“When black schools were [shut down] or absorbed, celebrated black principals were demoted or fired. By some estimates, nearly a third of African-American teachers lost their jobs. Those who survived the purge were sometimes selected on the basis of a lighter skin color that made them more palatable to white communities.”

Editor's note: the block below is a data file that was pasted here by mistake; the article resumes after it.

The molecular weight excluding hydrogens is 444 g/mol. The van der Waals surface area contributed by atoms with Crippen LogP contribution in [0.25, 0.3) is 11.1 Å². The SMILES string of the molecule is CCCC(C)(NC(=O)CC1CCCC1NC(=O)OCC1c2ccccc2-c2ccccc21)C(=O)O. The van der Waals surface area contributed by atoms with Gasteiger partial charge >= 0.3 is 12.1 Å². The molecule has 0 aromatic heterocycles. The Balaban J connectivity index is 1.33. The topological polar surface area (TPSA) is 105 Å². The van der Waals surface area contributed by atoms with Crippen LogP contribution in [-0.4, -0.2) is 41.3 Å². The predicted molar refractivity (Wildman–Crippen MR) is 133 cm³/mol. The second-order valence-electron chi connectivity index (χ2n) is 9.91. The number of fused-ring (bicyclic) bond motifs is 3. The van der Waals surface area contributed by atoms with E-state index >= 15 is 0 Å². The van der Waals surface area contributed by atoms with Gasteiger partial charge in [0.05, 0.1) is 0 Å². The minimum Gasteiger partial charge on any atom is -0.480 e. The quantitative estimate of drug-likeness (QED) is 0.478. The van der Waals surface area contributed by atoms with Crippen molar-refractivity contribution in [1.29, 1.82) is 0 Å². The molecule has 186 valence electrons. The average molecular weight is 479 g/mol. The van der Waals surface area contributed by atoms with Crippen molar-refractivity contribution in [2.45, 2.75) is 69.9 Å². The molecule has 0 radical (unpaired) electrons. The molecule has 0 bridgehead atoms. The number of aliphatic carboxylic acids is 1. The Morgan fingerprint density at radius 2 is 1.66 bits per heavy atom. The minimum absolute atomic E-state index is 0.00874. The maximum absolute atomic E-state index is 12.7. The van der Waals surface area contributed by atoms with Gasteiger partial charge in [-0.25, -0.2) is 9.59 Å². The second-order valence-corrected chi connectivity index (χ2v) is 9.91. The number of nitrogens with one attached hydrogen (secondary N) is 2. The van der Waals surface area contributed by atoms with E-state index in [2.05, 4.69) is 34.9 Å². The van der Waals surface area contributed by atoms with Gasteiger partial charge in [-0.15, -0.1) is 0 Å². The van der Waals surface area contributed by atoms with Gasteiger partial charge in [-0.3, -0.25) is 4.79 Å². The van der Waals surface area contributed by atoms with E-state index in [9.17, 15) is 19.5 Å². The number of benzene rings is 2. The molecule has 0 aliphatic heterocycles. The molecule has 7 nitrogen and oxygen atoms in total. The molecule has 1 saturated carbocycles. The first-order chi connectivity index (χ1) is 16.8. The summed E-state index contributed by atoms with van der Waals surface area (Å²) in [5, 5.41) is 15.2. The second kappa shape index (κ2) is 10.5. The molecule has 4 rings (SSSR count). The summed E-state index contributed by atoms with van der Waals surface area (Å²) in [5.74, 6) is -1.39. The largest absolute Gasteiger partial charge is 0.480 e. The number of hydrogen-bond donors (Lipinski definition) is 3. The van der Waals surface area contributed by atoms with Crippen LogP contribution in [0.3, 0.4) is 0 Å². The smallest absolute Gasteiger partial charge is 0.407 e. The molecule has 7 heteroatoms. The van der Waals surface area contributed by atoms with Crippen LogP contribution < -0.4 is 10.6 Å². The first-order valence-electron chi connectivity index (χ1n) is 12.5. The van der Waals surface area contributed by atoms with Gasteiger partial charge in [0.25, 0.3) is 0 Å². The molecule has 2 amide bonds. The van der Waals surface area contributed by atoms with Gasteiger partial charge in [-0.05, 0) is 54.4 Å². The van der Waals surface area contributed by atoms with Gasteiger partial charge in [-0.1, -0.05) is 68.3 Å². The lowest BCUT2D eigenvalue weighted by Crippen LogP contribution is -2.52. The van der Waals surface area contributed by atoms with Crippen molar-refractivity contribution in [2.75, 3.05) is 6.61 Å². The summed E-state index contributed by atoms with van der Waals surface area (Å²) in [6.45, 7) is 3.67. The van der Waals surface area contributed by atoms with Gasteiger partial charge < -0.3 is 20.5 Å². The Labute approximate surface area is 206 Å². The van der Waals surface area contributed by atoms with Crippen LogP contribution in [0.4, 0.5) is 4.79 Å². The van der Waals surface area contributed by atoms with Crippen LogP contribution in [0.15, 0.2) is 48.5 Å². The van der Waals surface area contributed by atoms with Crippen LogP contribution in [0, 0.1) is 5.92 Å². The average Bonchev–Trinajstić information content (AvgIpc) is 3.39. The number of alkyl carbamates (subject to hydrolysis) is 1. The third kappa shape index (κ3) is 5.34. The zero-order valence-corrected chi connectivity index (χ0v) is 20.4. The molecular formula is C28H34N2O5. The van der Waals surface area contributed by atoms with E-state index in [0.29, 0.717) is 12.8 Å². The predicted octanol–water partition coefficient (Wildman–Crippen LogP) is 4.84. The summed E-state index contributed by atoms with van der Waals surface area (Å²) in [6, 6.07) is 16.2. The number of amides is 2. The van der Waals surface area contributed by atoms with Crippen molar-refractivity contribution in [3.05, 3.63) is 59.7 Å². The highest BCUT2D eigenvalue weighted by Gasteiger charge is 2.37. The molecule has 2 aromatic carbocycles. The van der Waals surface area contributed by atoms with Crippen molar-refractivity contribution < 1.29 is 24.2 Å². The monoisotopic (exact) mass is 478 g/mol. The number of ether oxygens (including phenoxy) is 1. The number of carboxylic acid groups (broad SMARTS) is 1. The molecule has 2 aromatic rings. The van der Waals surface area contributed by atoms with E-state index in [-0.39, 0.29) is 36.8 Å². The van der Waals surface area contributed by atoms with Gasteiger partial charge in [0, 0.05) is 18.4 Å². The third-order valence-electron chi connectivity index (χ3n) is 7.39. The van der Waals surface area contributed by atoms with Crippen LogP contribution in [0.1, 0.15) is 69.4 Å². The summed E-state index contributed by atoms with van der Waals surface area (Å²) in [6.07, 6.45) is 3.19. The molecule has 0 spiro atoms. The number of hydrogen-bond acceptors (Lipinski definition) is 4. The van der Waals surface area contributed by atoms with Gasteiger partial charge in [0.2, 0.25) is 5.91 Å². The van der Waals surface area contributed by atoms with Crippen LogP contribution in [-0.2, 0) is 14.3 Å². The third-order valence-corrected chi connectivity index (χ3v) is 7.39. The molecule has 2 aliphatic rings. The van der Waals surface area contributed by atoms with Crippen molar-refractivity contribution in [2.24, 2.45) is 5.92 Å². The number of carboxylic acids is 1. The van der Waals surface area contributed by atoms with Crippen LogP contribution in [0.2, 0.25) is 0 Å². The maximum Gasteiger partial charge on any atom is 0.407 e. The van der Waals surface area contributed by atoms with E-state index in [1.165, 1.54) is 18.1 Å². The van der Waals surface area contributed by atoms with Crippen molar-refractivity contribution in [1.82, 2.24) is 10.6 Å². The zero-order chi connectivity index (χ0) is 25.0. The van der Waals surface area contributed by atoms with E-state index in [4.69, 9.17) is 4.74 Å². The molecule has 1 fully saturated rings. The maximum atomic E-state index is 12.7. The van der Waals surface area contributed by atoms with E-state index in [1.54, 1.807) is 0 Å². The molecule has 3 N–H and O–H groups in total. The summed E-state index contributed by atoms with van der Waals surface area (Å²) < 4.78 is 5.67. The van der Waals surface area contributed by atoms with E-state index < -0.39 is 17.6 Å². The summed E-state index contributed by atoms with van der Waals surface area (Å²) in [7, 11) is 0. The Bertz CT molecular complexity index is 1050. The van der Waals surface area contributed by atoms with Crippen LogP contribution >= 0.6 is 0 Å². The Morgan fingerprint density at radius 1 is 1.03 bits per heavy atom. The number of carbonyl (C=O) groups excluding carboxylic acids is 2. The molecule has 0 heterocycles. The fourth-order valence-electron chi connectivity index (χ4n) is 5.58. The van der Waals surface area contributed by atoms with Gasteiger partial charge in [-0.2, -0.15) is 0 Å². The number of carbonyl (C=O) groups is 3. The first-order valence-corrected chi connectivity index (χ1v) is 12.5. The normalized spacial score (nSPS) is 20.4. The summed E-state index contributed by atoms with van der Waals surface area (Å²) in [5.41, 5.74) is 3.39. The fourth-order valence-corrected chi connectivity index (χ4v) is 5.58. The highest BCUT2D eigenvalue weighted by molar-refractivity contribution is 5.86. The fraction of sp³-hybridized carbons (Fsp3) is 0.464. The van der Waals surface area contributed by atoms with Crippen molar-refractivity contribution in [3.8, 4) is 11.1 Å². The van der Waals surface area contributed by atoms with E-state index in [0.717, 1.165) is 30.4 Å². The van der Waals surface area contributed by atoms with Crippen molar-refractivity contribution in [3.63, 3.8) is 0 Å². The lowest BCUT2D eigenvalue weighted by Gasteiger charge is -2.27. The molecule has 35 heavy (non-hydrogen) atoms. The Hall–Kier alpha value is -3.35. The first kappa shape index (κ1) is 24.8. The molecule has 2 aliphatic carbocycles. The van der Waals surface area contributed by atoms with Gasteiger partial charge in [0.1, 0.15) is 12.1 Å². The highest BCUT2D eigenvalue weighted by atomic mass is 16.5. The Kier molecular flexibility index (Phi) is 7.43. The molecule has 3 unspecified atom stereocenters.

In the article, Why School Integration Matters, the question was raised: “Is integrated schooling in the United States a goal still worth pursuing? This is neither a cynical nor a hypothetical question. As we contemplate the significance of the 65th anniversary of the U.S. Supreme Court's Brown decision, this basic question carries special pertinence. Today, all the evidence shows that even as American society is growing more racially and ethnically diverse, many of our schools are headed in the opposite direction… Across the country, many schools today are characterized by growing racial and socioeconomic isolation. Moreover, no major political leader has stepped forward either to call attention to this trend and its implications, or to offer ideas on what might be done to reverse it….We should all be concerned. At a time when our nation is becoming irreversibly more diverse, our lack of commitment to racial integration poses a major threat to the cohesiveness and stability of American society.”